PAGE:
Two Simple Techniques to Undermine the Readers’ Expectations and Keep Them Emotionally Hooked

Jun 30, 2022

The essence of story is that the plot unfolds because of the choices a character makes under pressure to achieve a particular goal. Without a primary objective, there is no story, because everything that happens in that story must be connected to the main character’s goal and his relentless pursuit of it. And as the story unfolds, your character will inevitably start to piece things together. They’ll start to see a way for them to actually accomplish their goal. A plan will form in their minds; they’ll know exactly what they need to do to make it all come together. 

And this is when you need to pull the rug out from under them… if you want to keep your audience interested and emotionally invested in their journey, anyway. Consider these three principles.

  1. There’s nothing more boring in story than predictability.
  2. We’re delighted by surprise.
  3. We’re most satisfied when our expectations are met in an unexpected way.

The question is: how do we deliver an unpredictable, delightful ending to a story that surprises the audience but also satisfies their expectations in a way they couldn’t have seen coming? 

You start by messing with your character and generally making their lives miserable, and this can be achieved in two simple, relatable way.  

 1. Give him a plan.

Remember, as the person driving the action of your story, your main character should be aware of the danger he faces, which means he ought to take adequate steps to mitigate that danger. This means acquiring weapons, knowledge, allies, skills, information, or any other resources that might possibly give him an advantage. But above all else, it means formulating a plan. Your character’s best chance at achieving his goal or defeating the bad guy or becoming the hero he was always meant to be hinges on this one step. He must be able to come up with a reasonable and intelligent plan.

Your character must plan. He must strategize. He must try to anticipate the threats he will face, and somehow determine a way to overcome those challenges. Sometimes, of course, things happen quickly, which leaves the character with little time to strategize. Nevertheless, he must utilize any available time he’s given to organize a plan of attack. 

This is especially true if the character has ample time to plan ahead. If he has time, he must take it. Otherwise, we will think him a fool. I mean, this is straight up out of the Bible, folks: “A wise man sees danger ahead and avoids it, but a fool keeps on going and suffers for it.” Any character who wings it when they could have planned ahead deserves nothing but scorn. We simply cannot respect a character who improvises when they could have gone in prepared. We will see his ill-preparation as idiocy, and we will hate him for it (which you probably want to avoid).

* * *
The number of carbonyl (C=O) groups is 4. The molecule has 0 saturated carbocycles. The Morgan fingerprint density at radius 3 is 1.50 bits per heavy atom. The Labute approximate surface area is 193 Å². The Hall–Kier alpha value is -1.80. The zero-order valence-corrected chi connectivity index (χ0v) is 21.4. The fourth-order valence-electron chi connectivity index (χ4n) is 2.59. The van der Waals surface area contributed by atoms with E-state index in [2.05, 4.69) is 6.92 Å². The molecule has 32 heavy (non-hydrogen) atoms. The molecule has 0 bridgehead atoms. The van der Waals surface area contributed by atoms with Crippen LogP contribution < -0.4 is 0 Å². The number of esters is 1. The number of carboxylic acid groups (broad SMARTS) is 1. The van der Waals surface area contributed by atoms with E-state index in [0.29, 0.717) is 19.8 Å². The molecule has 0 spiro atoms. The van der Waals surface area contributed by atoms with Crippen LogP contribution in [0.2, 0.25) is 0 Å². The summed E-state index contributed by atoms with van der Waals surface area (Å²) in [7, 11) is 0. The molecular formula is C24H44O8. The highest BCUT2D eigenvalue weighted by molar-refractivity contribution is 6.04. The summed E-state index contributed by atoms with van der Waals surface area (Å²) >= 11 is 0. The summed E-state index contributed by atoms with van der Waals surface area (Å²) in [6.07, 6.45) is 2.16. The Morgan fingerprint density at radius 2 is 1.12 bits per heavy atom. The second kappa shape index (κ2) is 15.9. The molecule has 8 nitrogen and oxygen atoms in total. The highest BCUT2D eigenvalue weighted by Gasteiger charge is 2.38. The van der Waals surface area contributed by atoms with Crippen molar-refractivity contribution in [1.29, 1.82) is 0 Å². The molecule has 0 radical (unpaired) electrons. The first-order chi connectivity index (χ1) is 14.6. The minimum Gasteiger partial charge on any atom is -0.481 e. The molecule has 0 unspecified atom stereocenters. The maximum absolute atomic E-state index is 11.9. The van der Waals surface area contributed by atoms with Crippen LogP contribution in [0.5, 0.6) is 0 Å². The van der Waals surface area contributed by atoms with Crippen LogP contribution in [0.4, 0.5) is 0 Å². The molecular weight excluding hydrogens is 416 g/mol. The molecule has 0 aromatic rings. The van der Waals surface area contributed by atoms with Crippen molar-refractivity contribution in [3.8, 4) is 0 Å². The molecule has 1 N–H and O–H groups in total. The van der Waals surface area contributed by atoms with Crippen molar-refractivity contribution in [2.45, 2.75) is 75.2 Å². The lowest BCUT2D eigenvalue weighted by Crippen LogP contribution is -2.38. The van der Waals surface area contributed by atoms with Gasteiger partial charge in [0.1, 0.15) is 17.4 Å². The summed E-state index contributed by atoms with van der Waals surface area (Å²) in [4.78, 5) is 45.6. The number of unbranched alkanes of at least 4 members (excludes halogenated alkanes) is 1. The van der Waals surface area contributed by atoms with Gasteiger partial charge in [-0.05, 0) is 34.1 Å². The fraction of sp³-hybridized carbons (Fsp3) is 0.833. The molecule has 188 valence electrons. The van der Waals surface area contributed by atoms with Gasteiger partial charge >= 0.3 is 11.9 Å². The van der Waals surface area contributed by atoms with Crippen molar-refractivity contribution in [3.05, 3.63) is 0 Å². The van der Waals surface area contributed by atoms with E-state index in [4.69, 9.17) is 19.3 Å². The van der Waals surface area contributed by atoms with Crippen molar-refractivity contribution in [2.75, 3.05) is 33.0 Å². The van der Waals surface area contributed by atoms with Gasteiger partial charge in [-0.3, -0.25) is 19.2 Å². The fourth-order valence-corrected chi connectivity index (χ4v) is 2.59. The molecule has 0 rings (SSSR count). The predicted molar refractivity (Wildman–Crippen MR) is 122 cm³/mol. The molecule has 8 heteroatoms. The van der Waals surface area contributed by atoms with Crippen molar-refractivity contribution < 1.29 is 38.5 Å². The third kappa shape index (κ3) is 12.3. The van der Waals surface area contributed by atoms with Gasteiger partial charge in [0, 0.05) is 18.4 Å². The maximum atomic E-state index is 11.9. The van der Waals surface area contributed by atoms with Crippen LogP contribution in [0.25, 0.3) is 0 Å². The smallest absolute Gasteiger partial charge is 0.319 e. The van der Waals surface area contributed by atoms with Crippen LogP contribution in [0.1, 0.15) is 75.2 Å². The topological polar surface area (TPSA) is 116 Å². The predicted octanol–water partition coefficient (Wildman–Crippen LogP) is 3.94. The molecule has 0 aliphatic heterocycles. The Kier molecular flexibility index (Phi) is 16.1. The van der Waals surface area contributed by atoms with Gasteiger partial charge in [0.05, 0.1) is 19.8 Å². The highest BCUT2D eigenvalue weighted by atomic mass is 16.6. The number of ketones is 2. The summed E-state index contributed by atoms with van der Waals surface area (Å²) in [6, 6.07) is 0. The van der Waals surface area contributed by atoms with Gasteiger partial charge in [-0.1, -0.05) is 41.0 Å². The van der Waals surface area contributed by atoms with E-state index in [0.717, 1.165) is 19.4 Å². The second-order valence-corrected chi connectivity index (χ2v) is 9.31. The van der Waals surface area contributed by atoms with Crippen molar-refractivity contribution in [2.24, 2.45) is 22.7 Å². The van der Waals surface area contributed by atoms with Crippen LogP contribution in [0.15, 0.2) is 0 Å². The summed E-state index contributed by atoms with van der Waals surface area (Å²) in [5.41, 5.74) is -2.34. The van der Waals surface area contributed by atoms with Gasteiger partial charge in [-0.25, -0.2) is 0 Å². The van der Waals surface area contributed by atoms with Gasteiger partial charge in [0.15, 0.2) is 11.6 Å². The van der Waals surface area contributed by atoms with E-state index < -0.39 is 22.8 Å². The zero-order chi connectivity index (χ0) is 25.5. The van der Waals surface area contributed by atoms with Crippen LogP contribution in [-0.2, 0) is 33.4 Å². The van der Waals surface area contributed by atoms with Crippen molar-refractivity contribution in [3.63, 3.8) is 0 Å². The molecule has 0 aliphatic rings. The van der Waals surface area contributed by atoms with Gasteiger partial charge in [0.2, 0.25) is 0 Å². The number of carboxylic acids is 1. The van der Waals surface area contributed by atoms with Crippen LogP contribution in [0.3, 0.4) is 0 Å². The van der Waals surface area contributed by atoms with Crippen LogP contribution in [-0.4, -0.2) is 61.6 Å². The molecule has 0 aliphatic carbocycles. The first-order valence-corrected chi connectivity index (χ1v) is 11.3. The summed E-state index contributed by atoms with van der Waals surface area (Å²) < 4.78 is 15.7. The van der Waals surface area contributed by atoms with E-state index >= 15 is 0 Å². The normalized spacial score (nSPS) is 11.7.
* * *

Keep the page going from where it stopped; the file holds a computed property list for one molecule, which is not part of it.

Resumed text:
Instead, have your character take advantage of whatever time he has by concocting a solid, well-thought-out strategy in advance. He concocts the best possible plan that he can, making provision for every possible contingency. He tries to predict any possible problem, and then he goes into battle, confident that he's thought of every conceivable scenario in advance. And that’s when things go to hell.

 2. Blow up the plan.

 In the poem “To a Mouse” by Robert Burns, he states, “The best laid schemes of mice and men often go askew.” In other words, even the most carefully made plans sometimes go wrong. In the case of your story, though your main character needs to have done his due diligence, nothing goes according to plan. Everything falls apart. The whole thing is haywire. And once again, your character is forced to improvise, to use his wits, to rely on nothing but himself. But this time we will respect it because he did everything in his power to prepare for this battle in advance. But things still go to hell, and now he must think fast under pressure and make hard choices, which reveal his true character. 

And by the way, whatever goes wrong at this stage can't be your character’s fault. Maybe he feels responsible, maybe he feels like he should have seen it coming, but at the end of the day, it should be beyond the limits of his power. There should be no way for him to have predicted whatever it was that happened to blow it all up. Let him blame himself, but ultimately, it must be due to factors that were far beyond his control. It simply cannot be his fault, or the result of a bad plan, because that would make it his fault, which would make him an idiot.  

CONCLUSION: The point of all of this, of course, is that when you give your character a well-thought-out plan and then you blow it up in ways he never saw coming, well, guess what? If you do it right, your audience won’t see it coming, either. In other words, when you blind side your character, you have a better chance of surprising your audience. And since you, as the writer, will have to write your character out of that impossible situation, even YOU won’t be able to predict how it will all work out. You’ll get to discover the solutions right alongside your character. This is scary. I won’t deny it. It’s terrifying as a writer to give up that kind of control. But if you do, I promise you, that’s when the magic happens. Whatever your predictable, banal, trite solution was going to be, now you’ll tap into the magic you never saw coming, and you’ll end up being just as delighted and surprised as your readers.